Graduating in December of 2019, I looked to 2020 as a year to combine two major things I am passionate about film and defending immigrant rights. This year I really wanted to be on the ground floor of activism for immigrants and in some ways, I was. I would not say that I am the most active independent journalist because there are several Los Angeles based journalists who are really there for the movements every single day. I did as much as my physical and mental capacity could handle generally attending every protest alone. Eventually, I ended up organizing a protest in my hometown of El Paso, TX due to inhumane treatment of immigrants at a detention center located blocks away from where I grew up. I look at ways that my film can have a bigger impact on society and the collective as whole. With this being said, I plan in the future to create documentaries informing people on indigenous rights and immigration. I consider my work a deep dive into the emotional aspect of film. I feel like I have a good eye for being able to capture people’s emotions. In doing this for the right reason, I know I can impact many people’s lives for the better. For me, this is what sets me apart from others. I am not a very materialistic person. I care most about my films and how they could positively impact people’s lives.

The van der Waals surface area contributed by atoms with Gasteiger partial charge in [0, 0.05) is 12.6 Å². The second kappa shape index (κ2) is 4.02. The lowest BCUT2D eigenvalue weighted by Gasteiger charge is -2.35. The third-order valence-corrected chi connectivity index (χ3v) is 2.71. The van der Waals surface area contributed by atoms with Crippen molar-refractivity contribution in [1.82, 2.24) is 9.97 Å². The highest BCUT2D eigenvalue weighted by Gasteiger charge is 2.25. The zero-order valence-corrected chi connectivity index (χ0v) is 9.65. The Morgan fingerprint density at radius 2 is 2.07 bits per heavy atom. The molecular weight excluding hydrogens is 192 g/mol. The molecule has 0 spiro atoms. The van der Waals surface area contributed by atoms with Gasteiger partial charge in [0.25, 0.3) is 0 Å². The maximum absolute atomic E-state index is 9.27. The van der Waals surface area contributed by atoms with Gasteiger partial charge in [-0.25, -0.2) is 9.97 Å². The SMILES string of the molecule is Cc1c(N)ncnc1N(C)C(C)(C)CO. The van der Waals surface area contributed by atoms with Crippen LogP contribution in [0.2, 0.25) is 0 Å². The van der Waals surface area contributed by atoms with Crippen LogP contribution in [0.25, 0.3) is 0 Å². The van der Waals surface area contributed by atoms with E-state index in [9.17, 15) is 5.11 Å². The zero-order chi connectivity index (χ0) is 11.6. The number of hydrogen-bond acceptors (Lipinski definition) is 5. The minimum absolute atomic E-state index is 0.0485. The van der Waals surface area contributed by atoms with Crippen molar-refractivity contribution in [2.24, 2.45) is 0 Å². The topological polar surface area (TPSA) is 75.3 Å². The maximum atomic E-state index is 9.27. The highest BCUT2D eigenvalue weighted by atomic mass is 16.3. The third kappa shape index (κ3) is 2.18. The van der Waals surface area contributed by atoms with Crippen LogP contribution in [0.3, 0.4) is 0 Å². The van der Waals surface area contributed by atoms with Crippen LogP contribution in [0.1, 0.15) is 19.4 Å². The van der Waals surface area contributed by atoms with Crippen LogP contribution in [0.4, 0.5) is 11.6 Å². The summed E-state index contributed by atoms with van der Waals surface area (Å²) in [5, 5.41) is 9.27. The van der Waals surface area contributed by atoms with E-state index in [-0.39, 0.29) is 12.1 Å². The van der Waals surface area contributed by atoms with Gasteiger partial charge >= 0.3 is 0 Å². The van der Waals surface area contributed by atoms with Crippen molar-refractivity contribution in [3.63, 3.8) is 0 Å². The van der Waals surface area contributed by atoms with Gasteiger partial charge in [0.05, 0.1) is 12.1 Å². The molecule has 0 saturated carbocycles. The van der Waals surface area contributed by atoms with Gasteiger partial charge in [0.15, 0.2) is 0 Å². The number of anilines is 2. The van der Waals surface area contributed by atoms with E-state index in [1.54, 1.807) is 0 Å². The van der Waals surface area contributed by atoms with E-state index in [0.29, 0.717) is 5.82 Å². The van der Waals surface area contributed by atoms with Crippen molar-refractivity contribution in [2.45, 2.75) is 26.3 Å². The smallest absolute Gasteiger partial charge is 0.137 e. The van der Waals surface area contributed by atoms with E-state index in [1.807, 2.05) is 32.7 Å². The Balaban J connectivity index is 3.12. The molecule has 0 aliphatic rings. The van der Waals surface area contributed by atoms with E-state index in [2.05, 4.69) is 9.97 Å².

Do you have any advice for those looking to network or find a mentor?
Be true to yourself and speak your truth through all things. This is not a competition, we are all growing in the way we all should. I believe it is important to support other local artist so as a collective, we can all grow. Be humble, be kind, and be genuine. Lead all of your work with an open and loving heart backed with pure and loving intentions. Do your films because it is something you love not, for a materialistic end result. When we chase money or materialistic, we lose sight of why we started being filmmakers or photographers. If I was stuck on an island with the choice of the internet or a camera and laptop. I’d choose the camera and laptop every time. With this being said this is what I recommend to other artists. In being genuine, you will attract others on the same frequency that are meant to be in your life. Continue to grow your own tree and spread that love to others. This has been the way I go about my work and so far, I am grateful for all of the blessings.